Rath said the pie and wine auction fundraiser dates to 2000.

It's unclear how much the wine fetched on Saturday or who had winning bids.

Heinrich said 75-80 people attended the dinner. Pollert said "we had a very enjoyable social evening."

Pollert said he has no position "whatsoever" on Baesler's arrest, but said "people make mistakes."

Rath pointed out that other Republican incumbents have been arrested for drunken driving, and that Baesler is "a classy lady in my book," "a talented lady," "a gracious person" and "a good superintendent."

"I'll just tell you how I feel: She's not the first, and she's not the last," Rath said. "And I feel we should look at ourselves -- how many of us have gone out, had a couple of drinks and drove home and didn't get caught or didn't get picked up? My father taught me 'Sweep off your own doorstep first and then go next door.' And I think that's a good philosophy." 

Rath said "no one came to me" with concerns about the auction wine after Baesler's arrest. 

Charles Tuttle, who was an unsuccessful independent U.S. House candidate in 2018 and is challenging Baesler for the GOP support, said he'd prefer to face Baesler on K-12 education issues rather than on her personal history.

But he said "that dinner was a judgment call on leadership Republicans and her. She should have said, 'No, we can't put this out there today.'"

"As far as the dinner, I was there and was at that point in time disturbed that there wasn't better judgment on the Republican leadership of that dinner," Tuttle said.

Rep. Bernie Satrom, R-Jamestown, who is seeking reelection to represent District 12, said he thought "it would have been wise to change the labels" of the wine after news broke of Baesler's arrest, "but that did not happen."

He said he hopes she "gets the help she needs." Baesler has said she is "going to learn from this, seek help, and focus on my well-being and health." 

"Sometimes we forget that we are all people, even people in the public arena," Satrom said in an email. "I and many in my family and many friends have struggled with addictions. Even though I do not drink now, I am not anxious to be the one to 'throw the first stone.'"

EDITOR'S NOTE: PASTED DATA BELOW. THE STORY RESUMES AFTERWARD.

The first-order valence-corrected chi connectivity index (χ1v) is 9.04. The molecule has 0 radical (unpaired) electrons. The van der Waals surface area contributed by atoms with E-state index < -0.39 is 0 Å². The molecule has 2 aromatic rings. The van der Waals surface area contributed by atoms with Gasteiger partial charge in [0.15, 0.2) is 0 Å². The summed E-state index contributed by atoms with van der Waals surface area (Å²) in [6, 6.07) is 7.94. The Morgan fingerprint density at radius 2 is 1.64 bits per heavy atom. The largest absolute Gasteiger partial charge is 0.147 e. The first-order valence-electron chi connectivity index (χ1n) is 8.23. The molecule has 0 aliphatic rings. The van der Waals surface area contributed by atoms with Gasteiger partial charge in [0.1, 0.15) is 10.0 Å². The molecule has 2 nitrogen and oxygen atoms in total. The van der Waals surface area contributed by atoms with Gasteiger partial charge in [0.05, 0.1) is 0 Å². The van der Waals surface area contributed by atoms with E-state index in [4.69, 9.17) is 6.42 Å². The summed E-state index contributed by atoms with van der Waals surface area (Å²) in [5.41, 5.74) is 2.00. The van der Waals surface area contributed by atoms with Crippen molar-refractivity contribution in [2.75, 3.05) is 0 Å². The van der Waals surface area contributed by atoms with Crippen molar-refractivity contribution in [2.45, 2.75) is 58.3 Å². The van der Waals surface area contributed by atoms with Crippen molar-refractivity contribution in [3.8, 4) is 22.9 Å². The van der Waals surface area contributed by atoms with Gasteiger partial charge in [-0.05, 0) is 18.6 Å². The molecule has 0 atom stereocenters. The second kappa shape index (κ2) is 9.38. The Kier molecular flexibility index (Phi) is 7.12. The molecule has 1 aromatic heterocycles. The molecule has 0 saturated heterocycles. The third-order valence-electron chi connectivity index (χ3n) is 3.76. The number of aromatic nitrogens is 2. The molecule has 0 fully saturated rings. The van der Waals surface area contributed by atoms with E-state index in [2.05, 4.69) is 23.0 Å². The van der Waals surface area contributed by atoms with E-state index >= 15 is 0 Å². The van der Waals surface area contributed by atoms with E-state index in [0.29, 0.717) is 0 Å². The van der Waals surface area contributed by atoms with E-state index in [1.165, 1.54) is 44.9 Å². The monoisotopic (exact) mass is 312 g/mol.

Sen. Terry Wanzek, R-Jamestown, said he can understand that "the optics (of the wine auction) don't look well" after Baesler's arrest. He also noted the 20-year-old tradition of the pie and wine auction and the two months of planning that went into the dinner. He also said some people at the dinner weren't even aware of Baesler's arrest.

"It was not meant to be a joke. It was not meant to be offensive in any way," Wanzek said. "We got to that point, and hindsight's always 20/20. It's always easier to say 'maybe we should have handled it differently,' but there's part of me, too, that has a Christian belief, 'don't judge unless thee be judged.'"

He also said Baesler seemed "remorseful" in her speech and that he believes she "did a pretty good job of her owning and being responsible for what she did."

In a statement, Democratic-NPL Party spokesman Alex Rohr questioned "how many DUI offenses by NDGOP elected officials will it take before their party starts taking public trust and safety seriously?"

He referred to Baesler, and state Tax Commissioner Ryan Rauschenberger and Rep. Craig Headland, R-Montpelier, who also have been arrested and charged for drunken driving.

Rauschenberger and Headland each pleaded guilty to a drunken driving-related misdemeanor under plea agreements that included unsupervised probation and fines. They were reelected in 2018, after their arrests.

"Still no consequences and no remorse for breaking the public trust," Rohr said. "The people of North Dakota deserve accountability and elected officials who hold each other to a higher standard."

North Dakota Republicans will gather March 27-29 in Bismarck for their state convention, when they will endorse candidates for state and congressional offices.

Reach Jack Dura at 701-250-8225 or